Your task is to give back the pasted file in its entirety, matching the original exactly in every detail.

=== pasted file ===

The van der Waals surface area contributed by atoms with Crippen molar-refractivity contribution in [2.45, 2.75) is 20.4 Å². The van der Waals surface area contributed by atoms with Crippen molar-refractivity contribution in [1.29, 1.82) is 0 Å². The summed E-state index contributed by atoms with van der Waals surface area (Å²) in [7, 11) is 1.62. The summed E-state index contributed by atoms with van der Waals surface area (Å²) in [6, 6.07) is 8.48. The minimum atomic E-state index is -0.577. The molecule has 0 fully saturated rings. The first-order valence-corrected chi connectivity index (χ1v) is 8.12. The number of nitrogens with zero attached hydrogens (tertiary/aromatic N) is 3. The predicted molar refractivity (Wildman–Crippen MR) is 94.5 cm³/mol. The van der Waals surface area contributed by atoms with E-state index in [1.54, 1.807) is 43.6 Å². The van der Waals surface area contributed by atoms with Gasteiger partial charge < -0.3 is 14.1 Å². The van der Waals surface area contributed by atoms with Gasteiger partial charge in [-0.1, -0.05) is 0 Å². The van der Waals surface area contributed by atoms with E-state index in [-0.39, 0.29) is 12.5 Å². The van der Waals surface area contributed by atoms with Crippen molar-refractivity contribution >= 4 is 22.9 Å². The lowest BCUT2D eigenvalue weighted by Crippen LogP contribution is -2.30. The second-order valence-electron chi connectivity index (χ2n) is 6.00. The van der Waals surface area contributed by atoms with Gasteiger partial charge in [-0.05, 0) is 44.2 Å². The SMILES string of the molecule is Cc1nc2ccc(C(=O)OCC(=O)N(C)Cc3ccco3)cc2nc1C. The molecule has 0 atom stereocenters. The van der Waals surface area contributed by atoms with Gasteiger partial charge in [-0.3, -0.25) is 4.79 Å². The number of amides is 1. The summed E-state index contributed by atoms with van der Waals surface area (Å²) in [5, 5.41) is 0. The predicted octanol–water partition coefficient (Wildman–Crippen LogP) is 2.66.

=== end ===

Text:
The van der Waals surface area contributed by atoms with Crippen molar-refractivity contribution in [2.45, 2.75) is 20.4 Å². The van der Waals surface area contributed by atoms with Crippen molar-refractivity contribution in [1.29, 1.82) is 0 Å². The summed E-state index contributed by atoms with van der Waals surface area (Å²) in [7, 11) is 1.62. The summed E-state index contributed by atoms with van der Waals surface area (Å²) in [6, 6.07) is 8.48. The minimum atomic E-state index is -0.577. The molecule has 0 fully saturated rings. The first-order valence-corrected chi connectivity index (χ1v) is 8.12. The number of nitrogens with zero attached hydrogens (tertiary/aromatic N) is 3. The predicted molar refractivity (Wildman–Crippen MR) is 94.5 cm³/mol. The van der Waals surface area contributed by atoms with E-state index in [1.54, 1.807) is 43.6 Å². The van der Waals surface area contributed by atoms with Gasteiger partial charge < -0.3 is 14.1 Å². The van der Waals surface area contributed by atoms with Gasteiger partial charge in [-0.1, -0.05) is 0 Å². The van der Waals surface area contributed by atoms with E-state index in [-0.39, 0.29) is 12.5 Å². The van der Waals surface area contributed by atoms with Crippen molar-refractivity contribution >= 4 is 22.9 Å². The lowest BCUT2D eigenvalue weighted by Crippen LogP contribution is -2.30. The second-order valence-electron chi connectivity index (χ2n) is 6.00. The van der Waals surface area contributed by atoms with Gasteiger partial charge in [-0.05, 0) is 44.2 Å². The SMILES string of the molecule is Cc1nc2ccc(C(=O)OCC(=O)N(C)Cc3ccco3)cc2nc1C. The molecule has 0 atom stereocenters. The van der Waals surface area contributed by atoms with Gasteiger partial charge in [-0.3, -0.25) is 4.79 Å². The number of amides is 1. The summed E-state index contributed by atoms with van der Waals surface area (Å²) in [5, 5.41) is 0. The predicted octanol–water partition coefficient (Wildman–Crippen LogP) is 2.66.